METAIRIE — There’s no doubt that any young, aspiring NFL player has heard the phrase “the more you can do” more times than he cares to admit when he comes into the league.
In other words, being a jack-of-all-trades is better than being a master of none.
For New Orleans Saints linebacker Jo-Lonn Dunbar, the phrase never had greater meaning than it has this training camp for the four-year veteran from Boston College.
After three years of bouncing back and forth, mostly between the weak and strong sides, Dunbar is back home in the middle — where he spent his entire four-year college career.
Which is why Dunbar is excited about the Saints exhibition opener at 7 p.m. Friday against the San Francisco 49ers in the Superdome. Because the Saints didn’t have a scrimmage last weekend, Dunbar will see his first real playing time at the position for the first time since his rookie season in 2008.
Even that’s a distant memory for Dunbar, who didn’t get a lot of repetitions because he was an undrafted free agent and had to wait for his chance.
But he should get plenty of playing time against the 49ers considering starter Jonathan Vilma, a two-time Pro Bowl pick, will likely play no more than two or three series.
“I’m definitely excited about it,” a smiling Dunbar said. “I’m sure that Jonathan isn’t going to play a lot, so I’m excited about getting in there. I want to knock the rust off and actually play in a game for a while.”
Actually, the wait to knock the rust off was a long time coming for the entire team. Because of a lockout that dragged on for 4? months, there were no minicamps or organized team activities to get ready for football.
“This game is going to be like a coming-out party for all of us, in a sense,” said Dunbar. “But it’s definitely a coming-out party for me coming back from outside ’backer to the inside.”
It’s where the 6-foot, 226-pound Dunbar thought he was going to be from the outset of his pro career.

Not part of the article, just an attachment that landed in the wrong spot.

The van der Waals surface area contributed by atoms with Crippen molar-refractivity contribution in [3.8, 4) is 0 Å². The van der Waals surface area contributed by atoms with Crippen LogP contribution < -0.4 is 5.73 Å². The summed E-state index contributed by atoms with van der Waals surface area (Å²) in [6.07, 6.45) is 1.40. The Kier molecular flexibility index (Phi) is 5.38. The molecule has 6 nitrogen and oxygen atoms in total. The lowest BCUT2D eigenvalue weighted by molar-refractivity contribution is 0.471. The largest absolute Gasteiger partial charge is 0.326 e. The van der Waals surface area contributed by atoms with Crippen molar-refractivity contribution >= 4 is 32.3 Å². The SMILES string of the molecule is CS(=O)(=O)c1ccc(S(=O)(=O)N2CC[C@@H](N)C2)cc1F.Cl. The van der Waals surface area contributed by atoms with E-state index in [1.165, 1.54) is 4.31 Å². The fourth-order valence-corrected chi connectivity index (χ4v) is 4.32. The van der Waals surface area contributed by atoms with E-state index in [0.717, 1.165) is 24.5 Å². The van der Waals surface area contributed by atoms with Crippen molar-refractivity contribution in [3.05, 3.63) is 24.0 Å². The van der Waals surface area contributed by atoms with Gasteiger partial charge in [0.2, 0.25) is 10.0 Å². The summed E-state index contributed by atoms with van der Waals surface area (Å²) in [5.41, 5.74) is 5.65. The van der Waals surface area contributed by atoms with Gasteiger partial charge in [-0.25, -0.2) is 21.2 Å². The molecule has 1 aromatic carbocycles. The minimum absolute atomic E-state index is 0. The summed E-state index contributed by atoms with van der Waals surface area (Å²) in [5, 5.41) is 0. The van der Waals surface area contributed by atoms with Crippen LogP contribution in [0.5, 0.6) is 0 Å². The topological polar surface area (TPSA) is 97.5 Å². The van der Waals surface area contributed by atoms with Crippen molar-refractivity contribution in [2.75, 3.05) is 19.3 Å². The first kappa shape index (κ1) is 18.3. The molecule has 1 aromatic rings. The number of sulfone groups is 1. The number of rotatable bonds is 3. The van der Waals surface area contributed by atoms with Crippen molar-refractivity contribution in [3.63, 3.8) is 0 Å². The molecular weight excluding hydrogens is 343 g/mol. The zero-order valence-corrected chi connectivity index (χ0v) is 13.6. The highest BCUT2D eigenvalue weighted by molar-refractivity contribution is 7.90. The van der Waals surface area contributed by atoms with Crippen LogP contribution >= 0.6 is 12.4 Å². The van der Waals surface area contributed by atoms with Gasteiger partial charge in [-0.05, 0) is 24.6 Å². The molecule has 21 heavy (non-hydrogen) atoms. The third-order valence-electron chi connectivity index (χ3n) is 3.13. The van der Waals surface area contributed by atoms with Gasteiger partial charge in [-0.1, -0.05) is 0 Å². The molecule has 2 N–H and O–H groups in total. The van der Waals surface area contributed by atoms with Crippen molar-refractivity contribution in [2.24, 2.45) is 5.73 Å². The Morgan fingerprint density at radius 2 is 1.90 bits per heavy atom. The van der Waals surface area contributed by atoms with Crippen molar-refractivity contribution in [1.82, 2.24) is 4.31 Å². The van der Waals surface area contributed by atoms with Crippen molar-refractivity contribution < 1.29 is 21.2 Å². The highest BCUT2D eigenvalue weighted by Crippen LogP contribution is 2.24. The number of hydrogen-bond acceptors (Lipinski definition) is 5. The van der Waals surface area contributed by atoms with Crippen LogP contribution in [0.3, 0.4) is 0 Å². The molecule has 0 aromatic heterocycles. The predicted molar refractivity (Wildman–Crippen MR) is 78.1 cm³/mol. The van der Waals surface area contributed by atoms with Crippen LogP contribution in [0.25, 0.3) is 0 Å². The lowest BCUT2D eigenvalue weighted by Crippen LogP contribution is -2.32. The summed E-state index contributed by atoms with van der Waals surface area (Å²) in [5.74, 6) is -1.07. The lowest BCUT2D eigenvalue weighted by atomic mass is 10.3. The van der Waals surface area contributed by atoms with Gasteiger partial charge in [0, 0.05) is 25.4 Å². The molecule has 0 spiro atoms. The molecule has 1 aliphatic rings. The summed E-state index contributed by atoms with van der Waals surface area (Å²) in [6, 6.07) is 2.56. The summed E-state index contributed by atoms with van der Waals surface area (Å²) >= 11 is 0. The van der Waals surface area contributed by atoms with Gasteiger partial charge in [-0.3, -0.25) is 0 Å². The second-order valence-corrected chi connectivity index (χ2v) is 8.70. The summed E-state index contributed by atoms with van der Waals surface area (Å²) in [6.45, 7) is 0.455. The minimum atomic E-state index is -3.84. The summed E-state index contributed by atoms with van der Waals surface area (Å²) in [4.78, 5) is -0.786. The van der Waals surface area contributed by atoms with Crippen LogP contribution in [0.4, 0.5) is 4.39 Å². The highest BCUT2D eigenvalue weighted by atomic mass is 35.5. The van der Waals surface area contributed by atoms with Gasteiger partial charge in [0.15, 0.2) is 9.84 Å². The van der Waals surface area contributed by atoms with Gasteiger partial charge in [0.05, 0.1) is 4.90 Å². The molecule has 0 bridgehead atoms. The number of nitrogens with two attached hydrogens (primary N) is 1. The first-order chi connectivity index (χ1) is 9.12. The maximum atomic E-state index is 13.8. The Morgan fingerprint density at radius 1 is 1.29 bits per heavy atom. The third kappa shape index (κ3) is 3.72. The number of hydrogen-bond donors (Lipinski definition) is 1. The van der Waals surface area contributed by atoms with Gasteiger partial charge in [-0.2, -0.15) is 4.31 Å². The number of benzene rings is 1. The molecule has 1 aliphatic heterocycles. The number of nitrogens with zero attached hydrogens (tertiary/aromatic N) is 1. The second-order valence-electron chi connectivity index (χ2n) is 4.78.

But after being waived on the final cut, he was signed to the practice squad and one week later was throw into the starting lineup when strongside linebacker Scott Fujita was injured in the season opener.
When the Saints were a little thin on the weak side in 2009, Dunbar started three games when Scott Shanle was hurt —only to have his season end in December because of a severe hamstring injury.
Then, last summer, it was back to the strong side. Dunbar was given an opportunity to compete for the starting job. He did make six starts, but only after a season-ending injury to Jonathan Casillas.
So it’s easy to see why he was so eager to work behind Vilma.
“I’ll do whatever they ask me to do around here,” Dunbar said. “I’ve been here for three years and I know all three positions. So whatever they ask me to do, I’ll do.”
That versatility is important to the Saints coaching staff, who know he can fill in anywhere after making eight starts at strong and five at weak.
But Dunbar said he feels much more at home in the middle.
“Definitely, I feel more comfortable there,” he said. “I actually like being in control, calling the defense, setting the defense, changing blitzes, running blitzes — whatever we’re doing whatever we have in our system.
“I like doing it and being a part of it. So that’s a new thing for me now, basically getting everybody set up and running the show. I’m enjoying it and I’m having fun with it.”
There’s only one down side to it — and that’s having to play behind Vilma, who rarely leaves the field during regular-season games.
“It’s kind of a downer because you play behind Jonathan,” said Dunbar, who spent much of the offseason studying and training with Vilma and tight end Jimmy Graham at the University of Miami. “But it’s actually fun to play.
“Just being here and having the opportunity to play now is a fun thing.”
The middle certainly suits him better, Dunbar said.
“I think it’s good for my stature to be honest with you,” he said. “I’m not really one of those big guys that can handle those big offensive linemen at the point of attack. I can make do when I come in and get at you, but I’m better suited back there running the show.”